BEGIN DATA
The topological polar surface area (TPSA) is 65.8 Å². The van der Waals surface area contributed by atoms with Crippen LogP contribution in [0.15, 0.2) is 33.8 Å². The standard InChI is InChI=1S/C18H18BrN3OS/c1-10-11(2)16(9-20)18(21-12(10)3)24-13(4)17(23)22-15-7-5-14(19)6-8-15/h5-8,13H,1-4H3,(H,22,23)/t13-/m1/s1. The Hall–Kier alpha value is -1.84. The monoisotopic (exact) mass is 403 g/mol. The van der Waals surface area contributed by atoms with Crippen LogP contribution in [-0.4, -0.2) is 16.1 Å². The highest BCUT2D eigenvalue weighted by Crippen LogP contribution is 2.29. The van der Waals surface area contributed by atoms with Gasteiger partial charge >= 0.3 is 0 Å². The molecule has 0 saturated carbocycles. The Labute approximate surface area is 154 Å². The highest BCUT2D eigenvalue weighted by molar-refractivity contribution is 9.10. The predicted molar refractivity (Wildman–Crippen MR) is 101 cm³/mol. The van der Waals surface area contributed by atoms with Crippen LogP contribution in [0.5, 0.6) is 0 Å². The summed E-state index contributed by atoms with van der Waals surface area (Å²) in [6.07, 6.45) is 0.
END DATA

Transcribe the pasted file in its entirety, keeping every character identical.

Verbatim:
The topological polar surface area (TPSA) is 65.8 Å². The van der Waals surface area contributed by atoms with Crippen LogP contribution in [0.15, 0.2) is 33.8 Å². The standard InChI is InChI=1S/C18H18BrN3OS/c1-10-11(2)16(9-20)18(21-12(10)3)24-13(4)17(23)22-15-7-5-14(19)6-8-15/h5-8,13H,1-4H3,(H,22,23)/t13-/m1/s1. The Hall–Kier alpha value is -1.84. The monoisotopic (exact) mass is 403 g/mol. The van der Waals surface area contributed by atoms with Crippen LogP contribution in [-0.4, -0.2) is 16.1 Å². The highest BCUT2D eigenvalue weighted by Crippen LogP contribution is 2.29. The van der Waals surface area contributed by atoms with Gasteiger partial charge >= 0.3 is 0 Å². The molecule has 0 saturated carbocycles. The Labute approximate surface area is 154 Å². The highest BCUT2D eigenvalue weighted by molar-refractivity contribution is 9.10. The predicted molar refractivity (Wildman–Crippen MR) is 101 cm³/mol. The van der Waals surface area contributed by atoms with Crippen LogP contribution in [0.5, 0.6) is 0 Å². The summed E-state index contributed by atoms with van der Waals surface area (Å²) in [6.07, 6.45) is 0.